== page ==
The fourth quarter was particularly strange, as he spent an inexplicably long stretch on the bench before entering with 5:07 left on the clock. During that time, the Nets had basically pushed the game out of reach, going from a two-point deficit at the start of the quarter to an eight-point hole when he entered the game.
Is that on Jason Kidd? Maybe, especially seeing as how he gave that completely unexpected DNP to AK-47 in the same game. But it could also be due to Father Time and the wear and tear that evil entity has bestowed upon the 36-year-olds ankles.
After Pierce turned his ankle early in the proceedings, he just wasn't quite the same. During a crucial stretch in the fourth quarter, he even allowed Ray Allen to grab an offensive rebound over him, extending a possession that wouldn't end until the Heat had racked up three second-chance opportunities, finally concluding with a LeBron James layup.
As Stefan Bondy wrote for the New York Daily News after Game 1, "The Truth" was pretty bummed about his series-opening performance:
Garnett didn’t talk to the media on Wednesday. He walked away. Paul Pierce did the same thing, the day after he scored just eight points and was benched, along with two other starters, for the entire fourth quarter. Pierce took off his Boston Red Sox hat before practice Wednesday and left the media scrum hanging.
It's hard to imagine him feeling much better after Game 2.
You may have noticed that Johnson wasn't featured in either of the previous two sections.
All things considered, the former Atlanta Hawk wasn't awful. He finished with 13 points, four rebounds, three assists, one steal, one block and no turnovers while shooting 6-of-14 from the field.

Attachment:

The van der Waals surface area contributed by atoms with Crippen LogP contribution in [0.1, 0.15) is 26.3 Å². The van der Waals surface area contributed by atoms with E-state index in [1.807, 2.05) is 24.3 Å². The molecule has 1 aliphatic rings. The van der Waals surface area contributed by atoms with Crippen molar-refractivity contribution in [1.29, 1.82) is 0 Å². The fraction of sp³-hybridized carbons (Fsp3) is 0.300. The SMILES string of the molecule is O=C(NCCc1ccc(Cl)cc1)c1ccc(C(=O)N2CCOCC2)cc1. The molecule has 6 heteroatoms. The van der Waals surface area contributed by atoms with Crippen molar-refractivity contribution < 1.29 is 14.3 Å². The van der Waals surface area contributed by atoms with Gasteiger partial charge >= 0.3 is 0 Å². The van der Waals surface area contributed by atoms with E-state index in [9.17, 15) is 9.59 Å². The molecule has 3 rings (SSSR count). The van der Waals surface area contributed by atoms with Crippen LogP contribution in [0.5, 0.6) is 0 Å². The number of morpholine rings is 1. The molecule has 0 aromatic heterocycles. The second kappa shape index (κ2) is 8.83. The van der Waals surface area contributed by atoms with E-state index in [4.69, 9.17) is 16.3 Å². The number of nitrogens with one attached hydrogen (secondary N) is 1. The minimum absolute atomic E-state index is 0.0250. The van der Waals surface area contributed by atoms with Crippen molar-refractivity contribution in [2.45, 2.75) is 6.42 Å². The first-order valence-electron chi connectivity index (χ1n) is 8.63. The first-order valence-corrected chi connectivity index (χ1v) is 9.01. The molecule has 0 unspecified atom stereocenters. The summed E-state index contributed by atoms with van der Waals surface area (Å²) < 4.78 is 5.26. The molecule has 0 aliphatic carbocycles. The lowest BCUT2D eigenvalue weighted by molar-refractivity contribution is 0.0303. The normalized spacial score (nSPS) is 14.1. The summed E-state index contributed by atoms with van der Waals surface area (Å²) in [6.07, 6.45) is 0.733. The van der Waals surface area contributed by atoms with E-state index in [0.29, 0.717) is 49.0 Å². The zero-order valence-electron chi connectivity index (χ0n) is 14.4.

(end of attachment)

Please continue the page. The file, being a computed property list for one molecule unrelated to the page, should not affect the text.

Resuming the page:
The only problem was a distinct lack of aggressiveness.
One would think that Johnson would become more assertive during a game in which his teammates were struggling to put up points. One would expect "Iso Joe" to become a phrase that left Kidd's mouth quite often.
And one would be wrong.
During the fourth quarter, Johnson managed to take four shots from the field, and he knocked down only one of them. But he did nothing else, recording zero rebounds and zero assists despite spending every possible second on the court.
The beauty of this team was always supposed to be the breadth of talent in the starting lineup. When one star struggled—or two or three stars struggled, for that matter—there was going to be someone capable of filling the void.
But what happens when three stars struggle and one is incapable of taking over the game?
Game 2 is what happens, and it results in a loss that didn't exactly test the Heat down the stretch. But as bad as this was for Brooklyn, imagine how much worse it could've been.
Think about the final score if Teletovic doesn't finish with 20 points, 15 of which came on a quintet of first-half triples. The Teletoscope had only gotten to 20 five times in his two-year career prior to this game, so it's not like Brooklyn can count on him catching fire each and every time out.
Ponder what happens if Thornton doesn't chip in with a 10-spot, making it the third straight postseason game in which he'd hit double figures.
Despite Johnson's bold words, things don't look so rosy.
At this point, it appears as though the Nets are going to have an awfully difficult time bouncing back from a 2-0 deficit, 4-0 record in the regular season be damned.
But if the Brooklyn stars are incapable of rebounding and turning in respectable performances, they might as well go home early. And I don't just mean taking an early flight back to the Barclays Center, where Game 3 will be played and the Nets will desperately fight to avoid falling into the dreaded 3-0 hole.
We saw the first scoreless game of Garnett's playoff career in the opening contest. Then, D-Will followed it up with his first postseason goose egg two nights later.
If that's a trend, the Nets can forget about even making this a competitive series. Unfortunately for them, the Heat will be doing everything in their power to ensure that it is.
Pierce, the pressure is on. Johnson, the pressure is on. Garnett, the pressure is on. Williams, the pressure is on.
It's time for Brooklyn to justify its exorbitant payroll.